Believing -- saying yes -- allows the presence of others to enter freely, with abandon, to make "exciting performances" which "make the audience think differently about the world far after the performance is done by capturing our attention with the performance, with the performative choices, with the performers as ghostly encounters" (Powell and Shaffer 4).  But for us as teachers of writing, literature, and rhetoric, this creates real concerns that get at the heart of our pedagogies in the classroom. Viewing now all the events that transpire in the classroom as performances -- performances opening up spaces for ghosts to enter into the creative learning process, performances that excite and resist control, performances that invite response which might make us question or wonder or even feel uncomfortable -- we must, of necessity, revisit all our practices in the classroom.
 
What assignments and texts do we give students which led them to shut down their ghosts? Do we teach the negative, argumentative? Do we chastise and drive off productive hauntings rather than let them live and go where they will?
 
Powell and Shaffer cite a number of studies which set at oppositional sides (already trying to contain those other voices, it seems) the classrooms in which texts and performances are kept distinct and those other classrooms where the demarcation line is "blurry" (Bowman and Bowman 206-8). Scholars in performance theory see the problems of theory and practice meeting (Powell and Shaffer 10). We also are concerned about how performance translates and transports the learning in the writing classroom. But approaching the question with a believing attitude and eyes and ears willing to see the good is our pedagogy. We see how composition theory is already finding ways to enact performance in the classroom.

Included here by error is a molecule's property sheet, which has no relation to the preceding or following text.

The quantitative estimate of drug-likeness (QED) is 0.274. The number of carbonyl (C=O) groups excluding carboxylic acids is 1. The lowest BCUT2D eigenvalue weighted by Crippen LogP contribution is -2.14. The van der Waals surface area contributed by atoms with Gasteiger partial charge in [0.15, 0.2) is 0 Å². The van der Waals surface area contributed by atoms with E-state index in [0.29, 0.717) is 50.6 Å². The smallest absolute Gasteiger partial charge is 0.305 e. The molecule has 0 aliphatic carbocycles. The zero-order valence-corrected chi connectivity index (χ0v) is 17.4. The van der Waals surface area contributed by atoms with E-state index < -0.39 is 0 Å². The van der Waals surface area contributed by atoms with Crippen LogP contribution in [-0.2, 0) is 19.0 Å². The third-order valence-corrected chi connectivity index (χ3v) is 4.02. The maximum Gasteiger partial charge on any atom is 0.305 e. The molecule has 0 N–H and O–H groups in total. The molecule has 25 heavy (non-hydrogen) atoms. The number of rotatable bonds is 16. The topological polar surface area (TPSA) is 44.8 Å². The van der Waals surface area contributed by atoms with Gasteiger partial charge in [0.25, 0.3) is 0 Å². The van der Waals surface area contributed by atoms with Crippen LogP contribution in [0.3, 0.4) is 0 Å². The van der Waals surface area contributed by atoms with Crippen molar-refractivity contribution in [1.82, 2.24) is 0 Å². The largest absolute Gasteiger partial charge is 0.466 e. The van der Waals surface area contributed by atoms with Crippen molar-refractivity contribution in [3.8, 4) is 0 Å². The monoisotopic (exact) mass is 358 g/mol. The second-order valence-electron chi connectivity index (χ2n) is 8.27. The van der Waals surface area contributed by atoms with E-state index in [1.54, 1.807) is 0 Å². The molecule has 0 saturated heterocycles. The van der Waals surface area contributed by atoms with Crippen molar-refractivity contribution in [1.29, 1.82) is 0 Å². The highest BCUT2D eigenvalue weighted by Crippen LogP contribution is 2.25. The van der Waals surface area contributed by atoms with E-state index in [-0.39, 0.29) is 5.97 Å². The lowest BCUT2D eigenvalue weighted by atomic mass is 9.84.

Students reading their papers out loud enact revision in the very performance of the paper itself. While reading they hear the laughter of their classmates, and in the reading, they spontaneously interpret their own text in a way they had not seen before in the producing of it. If a classmate’s eye sheds a tear in response to a narrative, the two ghosts of the audience and the writer/performer engage each other to create empathy and understanding even though they are strangers to each other.
 
Multi-genre projects or scaffolded assignments are aimed to be performed on the web and/or in person to the class orally, visually, bodily. Celebrations of texts of all sorts erupt in the classroom at the ends of semesters in a mad convergence of ghostly presences. Our students and we teachers can and do benefit from performing in the classroom. Just as we invited our ghosts to fill the spaces of the CCCC panel, to take a risk, and to let the performance go where it would, we have to be willing to be as open with our students and see the haunted classroom as a productive, creative classroom. As Fishman et al. remind us, our students "are rhetors in both a classical and a distinctly modern -- even postmodern -- sense: individuals who, singly and in groups, participate in numerous communication situations that involve a dazzling, sometimes staggering, array of literate practices" (245). They are ready to meet the challenge. We must engage alongside them and, with similar inventiveness and adaptability, develop a broad array of inquiries that theorize our work and our risk taking in ways that others can understand and value.